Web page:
Tuesday, April 9, 2013

Farnsworth's First Law of Life, Leadership, and Road Maps


If you don’t know where you’re going, any map will do.

One of my heroes died this week.
I was a fan of Stephen R. Covey long before his Seven Habits books made him a household name. When I was a freshman at Brigham Young University his organizational behavior classes were so popular it was nearly impossible to get in. Everyone was talking about how eloquently he taught obvious but previously unstated truths.
I carried one of his earliest books, Spiritual Roots of Human Relations, with me to Brazil. It strongly influenced my determination as a young man to lead a purposeful and spiritual life.
When his Seven Habits of Highly Successful People went multi-platinum in 1989, I felt he finally achieved the world-wide impact he deserved. I thought his ideas were powerful enough to change the world.
Habits One and Two of his Seven Habits were “Be proactive” and “Begin with the end in mind.” In other words, the first step is to recognize that you are not powerless; you can decide your course in life. Choose your own destination.
Second, as you move ahead, the direction of your journey and your attitude and comportment along the way should be consistent with the final outcome you desire. Build your life-map based on your chosen destination.
Covey’s principles call to mind Lewis Carroll’s famous conversation between Alice and the Cheshire Cat:
“Would you tell me, please, which way I ought to go from here?”
“That depends a good deal on where you want to get to,” said the Cat.
“I don't much care where — ” said Alice.
“Then it doesn't matter which way you go,” said the Cat.
“ — so long as I get SOMEWHERE,” Alice added as an explanation.
“Oh, you're sure to do that,” said the Cat, “if you only walk long enough.”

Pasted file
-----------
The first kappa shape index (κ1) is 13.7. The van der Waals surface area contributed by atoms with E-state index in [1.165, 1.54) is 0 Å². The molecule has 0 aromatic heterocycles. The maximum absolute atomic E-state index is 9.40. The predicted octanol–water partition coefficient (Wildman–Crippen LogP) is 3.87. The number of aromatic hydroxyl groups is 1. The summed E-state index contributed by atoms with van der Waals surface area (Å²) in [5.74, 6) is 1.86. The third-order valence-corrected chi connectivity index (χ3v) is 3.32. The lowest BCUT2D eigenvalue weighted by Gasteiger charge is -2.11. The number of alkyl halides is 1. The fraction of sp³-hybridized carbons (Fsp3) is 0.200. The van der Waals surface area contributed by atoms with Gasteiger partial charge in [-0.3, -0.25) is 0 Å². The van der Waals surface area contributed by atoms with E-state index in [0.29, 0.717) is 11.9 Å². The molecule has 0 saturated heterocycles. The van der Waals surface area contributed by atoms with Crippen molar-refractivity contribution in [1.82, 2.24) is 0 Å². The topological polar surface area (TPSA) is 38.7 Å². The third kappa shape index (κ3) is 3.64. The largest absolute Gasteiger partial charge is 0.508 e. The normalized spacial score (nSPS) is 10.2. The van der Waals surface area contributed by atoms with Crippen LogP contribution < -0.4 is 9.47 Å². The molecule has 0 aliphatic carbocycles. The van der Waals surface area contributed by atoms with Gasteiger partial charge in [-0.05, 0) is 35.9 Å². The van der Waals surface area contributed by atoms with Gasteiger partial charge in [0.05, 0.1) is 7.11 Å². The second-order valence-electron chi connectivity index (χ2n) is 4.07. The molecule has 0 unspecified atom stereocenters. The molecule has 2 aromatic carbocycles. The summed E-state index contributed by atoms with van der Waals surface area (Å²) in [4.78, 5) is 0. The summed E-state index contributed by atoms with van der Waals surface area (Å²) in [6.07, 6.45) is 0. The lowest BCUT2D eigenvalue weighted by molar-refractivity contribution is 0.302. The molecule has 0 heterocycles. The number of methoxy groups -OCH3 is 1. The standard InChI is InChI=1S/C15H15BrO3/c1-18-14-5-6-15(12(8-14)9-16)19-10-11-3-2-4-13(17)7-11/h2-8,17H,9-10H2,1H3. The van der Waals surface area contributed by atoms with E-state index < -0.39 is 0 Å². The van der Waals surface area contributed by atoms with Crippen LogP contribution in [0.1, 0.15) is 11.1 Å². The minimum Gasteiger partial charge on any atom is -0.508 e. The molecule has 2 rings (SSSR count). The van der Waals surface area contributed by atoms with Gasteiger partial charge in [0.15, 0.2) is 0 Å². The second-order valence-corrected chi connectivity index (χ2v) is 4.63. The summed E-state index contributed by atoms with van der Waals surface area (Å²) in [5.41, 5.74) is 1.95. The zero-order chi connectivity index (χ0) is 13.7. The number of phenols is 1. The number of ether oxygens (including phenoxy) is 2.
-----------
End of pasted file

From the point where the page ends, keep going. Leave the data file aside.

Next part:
For Alice, whose only purpose was to get SOMEWHERE, it didn’t matter what turn she took nor what map she used. If you don’t know where you’re going, any map will do.
While it is good to be moving, it is better to be moving with energy and purpose toward a clearly defined destination. This principle applies to matters as small as making a salad for today’s lunch or as large as defining a legacy.
If the end you have in mind is to leave a certain quality of legacy, you must begin by taking steps to tell and preserve your story and by living your life in harmony with that desired legacy. Covey taught that it is not possible to “talk your way out of a problem you have behaved yourself into.”
Living a life consistent with the way you wish to be remembered is the ultimate definition of integrity and the perfect recipe for a meaningful and remarkable legacy. To leave a large legacy, you must live large. To leave a smart legacy, you must live intelligently. To leave a loving legacy, you must live a life of caring and compassion. Wealth counselor Valery Satterwhite says, “The life you lead is the legacy you leave.”
This clever little poem by Benjamin Franklin seems to sum it all up.
If you would not be forgotten,
As soon as you are dead and rotten,
Either write things worth reading,
Or do things worth the writing.
My hero Stephen R. Covey did both. He wrote things worth reading and he did things worth writing about. He will not soon be forgotten.

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